Recently, I heard from Kim Smith, the mother of a young man who suffered severe brain injuries in an all-terrain vehicle (ATV) accident three years ago. Kim kindly agreed to share her story through our blog as a way of warning parents and teens, especially, not to take ATVs for granted. B.J. Smith’s story is an example of how “one fun ride” can change your life forever.
On a sunny afternoon while vacationing at his uncle’s house in Texas, B.J. decided to take his uncle’s new ATV for a spin although he and his cousins had been told never to go near the 350 c.c., 386-pound machine unsupervised. B.J. reached nearly 60 mph on the ATV when a dog ran out unexpectedly and clipped the front wheel of the ATV. He was thrown 25 feet from the point of impact. B.J. had no helmet on and slammed his head on the sidewalk with full force. Blood poured from his nose, eyes, ears and mouth. He was taken to Memorial Hermann Hospital “dead on arrival” after having celebrated his 15th birthday only six weeks before this nightmarish incident.
B.J. spent the first three weeks after the accident in a coma. His parents were told that the boy had only a 10 percent chance of survival. He spent five months in the hospital having suffered a severe traumatic brain injury, broken collar bone and ribs, punctured lung, lacerated liver and injuries to his arms, legs and back. The 6-foot, 225-pound boy, who was an avid athlete and a gym rat, was now relearning to walk, talk, eat, bathe and dress. He had very little memory of life before the accident. His parents were told right away that B.J would need 24/7 care for the rest of his life. Kim Smith says she recalled the words of Michael Paul Mason who best described the aftermath of a traumatic brain injury; it “strikes with the concussive ferocity of a bomb; woe to those near its epicenter”. B. J. Smith and his family lived through such a catastrophe.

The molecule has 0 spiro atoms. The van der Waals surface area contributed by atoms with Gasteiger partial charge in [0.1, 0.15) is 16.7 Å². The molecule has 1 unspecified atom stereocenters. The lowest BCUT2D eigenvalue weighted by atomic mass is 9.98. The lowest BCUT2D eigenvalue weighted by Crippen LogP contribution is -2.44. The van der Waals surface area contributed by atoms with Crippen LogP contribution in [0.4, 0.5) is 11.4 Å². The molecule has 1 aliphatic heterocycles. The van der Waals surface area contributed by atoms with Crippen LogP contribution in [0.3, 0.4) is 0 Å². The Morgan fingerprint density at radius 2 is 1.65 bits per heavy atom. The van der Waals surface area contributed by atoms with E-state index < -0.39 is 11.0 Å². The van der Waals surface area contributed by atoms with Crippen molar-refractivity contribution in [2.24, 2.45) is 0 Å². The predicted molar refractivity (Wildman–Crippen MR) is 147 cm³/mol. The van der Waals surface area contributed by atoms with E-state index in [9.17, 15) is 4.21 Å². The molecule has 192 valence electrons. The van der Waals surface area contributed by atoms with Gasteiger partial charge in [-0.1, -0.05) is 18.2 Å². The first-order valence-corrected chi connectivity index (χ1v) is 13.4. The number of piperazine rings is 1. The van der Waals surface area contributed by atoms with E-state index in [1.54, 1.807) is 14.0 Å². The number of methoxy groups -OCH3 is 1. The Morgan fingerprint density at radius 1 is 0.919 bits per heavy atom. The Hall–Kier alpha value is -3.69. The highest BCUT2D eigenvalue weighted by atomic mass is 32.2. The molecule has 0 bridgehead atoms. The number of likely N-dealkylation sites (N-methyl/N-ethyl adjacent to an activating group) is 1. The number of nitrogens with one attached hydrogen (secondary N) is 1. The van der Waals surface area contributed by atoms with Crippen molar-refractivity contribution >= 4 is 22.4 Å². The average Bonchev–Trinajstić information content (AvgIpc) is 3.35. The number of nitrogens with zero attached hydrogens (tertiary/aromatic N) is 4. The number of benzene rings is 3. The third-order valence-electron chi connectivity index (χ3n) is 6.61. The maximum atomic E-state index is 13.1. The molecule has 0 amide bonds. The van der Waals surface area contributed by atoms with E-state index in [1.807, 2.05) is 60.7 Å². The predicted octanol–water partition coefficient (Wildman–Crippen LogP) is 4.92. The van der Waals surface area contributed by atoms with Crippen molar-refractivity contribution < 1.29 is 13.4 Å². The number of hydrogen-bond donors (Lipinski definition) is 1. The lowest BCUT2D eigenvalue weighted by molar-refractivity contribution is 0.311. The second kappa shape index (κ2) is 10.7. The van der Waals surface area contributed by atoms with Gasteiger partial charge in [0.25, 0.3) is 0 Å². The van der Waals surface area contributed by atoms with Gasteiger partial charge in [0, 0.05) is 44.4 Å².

B.J.’s personality changed dramatically. There were days when he was docile and gentle, giving hugs and showing a need for affection. But on most days, he had emotional outbursts and crying tantrums, cursing wildly and sometimes turning physically violent. Nothing could have prepared his family for such grief and heartbreak. Doctors recommended that family members tell the teen stories from his childhood to offer comfort and remind him of his beautiful life prior to the ATV accident.
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